In terms of where we started, both of these are a long way from what we might traditionally understand to be collaboration.  You may not know who the person is you are collaborating with.  The relationship might be entirely passive as the Arcade Fire or it might be active enough to produce collaborative works similar to those made by in-person collaborations.  There was interesting example of this a few years back in Australia, where the Arts Council who provide significant funding for the arts, issued a call for funding to support a collaborative project on second life, which is an immersive on-line social network, where you interact through a character you create (called an avatar).  The three artists were Adam Nash, Christopher Dodds and Justin Clemens who variously were composers, writers and computer programmers.  Their completed work called ‘babelswarm’ takes the words of users, makes them into shapes and constructs a virtual tower of Babel from the word and phrases of the users, with each word triggering a phrase or piece of music that forms a long musical work.  Have a look at the video of the work; it may explain it a little better!

The fascinating aspect of collaboration here once again is that we as the users can be a part of an artwork, determine the creative patterns of it, and even contribute in a lasting way to an artefact, without directly meeting or engaging with the artists involved.  It makes us think about the nature of collaboration and where it may evolve into the future. 

The Digital Stranger: Participation, social networking and creativity


There is a long, controversial and interesting debate in articles, book and literature about what it means to interact on line.  This is supported by a number of contested and contradictory ideas about the skills we need in order to conduct different forms of digital communication.  In my last blog post, I talked about the ability of web 2.0 users to simply absorb or be exposed to knowledge in whatever context they choose to use the web, as opposed to creating and consuming that knowledge.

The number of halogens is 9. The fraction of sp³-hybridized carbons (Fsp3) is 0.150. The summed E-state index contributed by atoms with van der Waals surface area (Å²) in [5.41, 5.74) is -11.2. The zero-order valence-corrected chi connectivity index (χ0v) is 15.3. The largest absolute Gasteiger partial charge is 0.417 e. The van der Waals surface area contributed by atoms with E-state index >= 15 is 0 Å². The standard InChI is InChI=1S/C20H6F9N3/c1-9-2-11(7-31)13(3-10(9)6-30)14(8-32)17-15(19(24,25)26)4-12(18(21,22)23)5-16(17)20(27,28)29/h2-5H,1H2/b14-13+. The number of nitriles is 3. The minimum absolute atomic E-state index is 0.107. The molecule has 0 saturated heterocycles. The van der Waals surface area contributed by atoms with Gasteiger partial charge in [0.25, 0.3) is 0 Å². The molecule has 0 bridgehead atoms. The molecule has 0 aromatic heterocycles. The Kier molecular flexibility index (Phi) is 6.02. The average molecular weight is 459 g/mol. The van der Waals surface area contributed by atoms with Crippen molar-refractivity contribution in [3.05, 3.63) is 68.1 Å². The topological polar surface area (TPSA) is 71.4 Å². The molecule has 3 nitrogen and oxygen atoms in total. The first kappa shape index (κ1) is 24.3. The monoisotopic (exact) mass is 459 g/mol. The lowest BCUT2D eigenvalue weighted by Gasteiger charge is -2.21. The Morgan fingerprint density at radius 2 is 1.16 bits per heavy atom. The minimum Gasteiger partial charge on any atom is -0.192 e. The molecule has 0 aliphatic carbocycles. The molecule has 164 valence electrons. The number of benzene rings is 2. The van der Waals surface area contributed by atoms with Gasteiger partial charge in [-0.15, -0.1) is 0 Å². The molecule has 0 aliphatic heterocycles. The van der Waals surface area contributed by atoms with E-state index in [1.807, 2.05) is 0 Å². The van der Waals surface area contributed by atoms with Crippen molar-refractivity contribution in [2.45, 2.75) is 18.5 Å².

However, if we treat the web as a passive form of information access then the benefits of user generated content, of collaboration and of interaction may be lost.   In order to participate in something, some authors such as Guy (2007) argue that we need to take part in it, which might imply some aspect of action and commitment (as opposed to passively letting the information pass you by, as you may do skimming a newspaper).  Taking that logic one step further, the nature of social networking tools seem to provide ready instruments to allow people, in whatever form they comfortable, to take part in a variety of collaborative and creative processes.

Clay Shirky argues that there is a place online not just for individual promotion or mindless consumption, but for initiating and sustaining creative action.  Collective action is the ability of groups of people working collaboratively and together to make changes in society or in their community and is a well explored concept in a number of theoretical fields like politics and activism.

In his book ‘Cognitive Surplus – Creativity and Generosity in a Connected Age, Penguin 2010), he makes the case that instead of viewing usage of the net (or consuming media) as a time waster, where we randomly surf our way through web pages, endless youtube videos or as some of us are well aware, waste time on facebook, we can see it in a different light.  He states that our consumption or absorption of this content doesn’t often result in tangible, creative outcomes.  He states some of the data that suggests that the current generation is consuming less television per week than their predecessors and becoming more involved in activity on the net (a practical example of this might be that whilst we are consuming youtube videos, there are easily accessible and simple to use technologies that encourage us to also make our own, respond to other peoples and engage with a community of fans and makers of each video.  We can also aggregate the videos we watch so that we can share them with our friends).

He goes onto say that perhaps we can harness this time we spend creating and sharing, in small or more substantial ways to impact on our world and our community.  He talks about the use of a blog to initiate and co-ordinate crisis responses (the site is called and you can hear the full story in the video linked below) and at the other end of the spectrum he points to the development and distribution of LOLcats (those cute cat pictures with funny slogans).  His argument is starts with the idea that ‘even the stupidest possible creative act is still a creative act!”  And perhaps the way we define action in a digital world is different to that of the non-digital one.